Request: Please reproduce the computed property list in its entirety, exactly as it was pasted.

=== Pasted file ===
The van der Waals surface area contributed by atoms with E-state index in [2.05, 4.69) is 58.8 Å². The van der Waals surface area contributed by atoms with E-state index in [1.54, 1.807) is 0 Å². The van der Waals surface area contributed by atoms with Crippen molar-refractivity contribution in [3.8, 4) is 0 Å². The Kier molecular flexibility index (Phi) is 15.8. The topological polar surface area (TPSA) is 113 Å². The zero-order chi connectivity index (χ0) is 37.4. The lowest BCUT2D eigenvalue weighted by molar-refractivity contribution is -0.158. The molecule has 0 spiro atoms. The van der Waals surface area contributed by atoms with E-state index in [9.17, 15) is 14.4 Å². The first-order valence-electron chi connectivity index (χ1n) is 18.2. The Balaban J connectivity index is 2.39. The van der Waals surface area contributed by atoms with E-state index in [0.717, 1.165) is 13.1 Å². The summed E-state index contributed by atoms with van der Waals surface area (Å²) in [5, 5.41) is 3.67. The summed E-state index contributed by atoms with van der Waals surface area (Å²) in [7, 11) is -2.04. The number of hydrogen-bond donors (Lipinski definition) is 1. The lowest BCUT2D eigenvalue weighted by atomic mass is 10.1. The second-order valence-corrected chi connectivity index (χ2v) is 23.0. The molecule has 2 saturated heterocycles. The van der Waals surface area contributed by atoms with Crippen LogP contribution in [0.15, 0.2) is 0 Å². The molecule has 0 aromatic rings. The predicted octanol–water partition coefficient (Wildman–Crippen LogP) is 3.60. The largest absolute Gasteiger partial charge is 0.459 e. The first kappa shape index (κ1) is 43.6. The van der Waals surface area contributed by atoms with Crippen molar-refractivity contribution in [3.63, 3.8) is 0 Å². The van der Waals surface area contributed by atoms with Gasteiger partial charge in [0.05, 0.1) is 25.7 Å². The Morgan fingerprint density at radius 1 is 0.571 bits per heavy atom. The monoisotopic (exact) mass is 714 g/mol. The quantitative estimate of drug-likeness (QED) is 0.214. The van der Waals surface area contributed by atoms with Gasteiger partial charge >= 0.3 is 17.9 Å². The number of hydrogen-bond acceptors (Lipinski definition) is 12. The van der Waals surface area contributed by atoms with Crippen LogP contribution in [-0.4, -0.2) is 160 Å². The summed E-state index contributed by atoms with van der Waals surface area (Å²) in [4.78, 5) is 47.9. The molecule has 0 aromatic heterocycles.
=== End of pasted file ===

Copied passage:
The van der Waals surface area contributed by atoms with E-state index in [2.05, 4.69) is 58.8 Å². The van der Waals surface area contributed by atoms with E-state index in [1.54, 1.807) is 0 Å². The van der Waals surface area contributed by atoms with Crippen molar-refractivity contribution in [3.8, 4) is 0 Å². The Kier molecular flexibility index (Phi) is 15.8. The topological polar surface area (TPSA) is 113 Å². The zero-order chi connectivity index (χ0) is 37.4. The lowest BCUT2D eigenvalue weighted by molar-refractivity contribution is -0.158. The molecule has 0 spiro atoms. The van der Waals surface area contributed by atoms with E-state index in [9.17, 15) is 14.4 Å². The first-order valence-electron chi connectivity index (χ1n) is 18.2. The Balaban J connectivity index is 2.39. The van der Waals surface area contributed by atoms with E-state index in [0.717, 1.165) is 13.1 Å². The summed E-state index contributed by atoms with van der Waals surface area (Å²) in [5, 5.41) is 3.67. The summed E-state index contributed by atoms with van der Waals surface area (Å²) in [7, 11) is -2.04. The number of hydrogen-bond donors (Lipinski definition) is 1. The lowest BCUT2D eigenvalue weighted by atomic mass is 10.1. The second-order valence-corrected chi connectivity index (χ2v) is 23.0. The molecule has 2 saturated heterocycles. The van der Waals surface area contributed by atoms with Crippen LogP contribution in [0.15, 0.2) is 0 Å². The molecule has 0 aromatic rings. The predicted octanol–water partition coefficient (Wildman–Crippen LogP) is 3.60. The largest absolute Gasteiger partial charge is 0.459 e. The first kappa shape index (κ1) is 43.6. The van der Waals surface area contributed by atoms with Crippen molar-refractivity contribution in [3.63, 3.8) is 0 Å². The van der Waals surface area contributed by atoms with Gasteiger partial charge in [0.05, 0.1) is 25.7 Å². The Morgan fingerprint density at radius 1 is 0.571 bits per heavy atom. The monoisotopic (exact) mass is 714 g/mol. The quantitative estimate of drug-likeness (QED) is 0.214. The van der Waals surface area contributed by atoms with Gasteiger partial charge >= 0.3 is 17.9 Å². The number of hydrogen-bond acceptors (Lipinski definition) is 12. The van der Waals surface area contributed by atoms with Crippen LogP contribution in [-0.4, -0.2) is 160 Å². The summed E-state index contributed by atoms with van der Waals surface area (Å²) in [4.78, 5) is 47.9. The molecule has 0 aromatic heterocycles.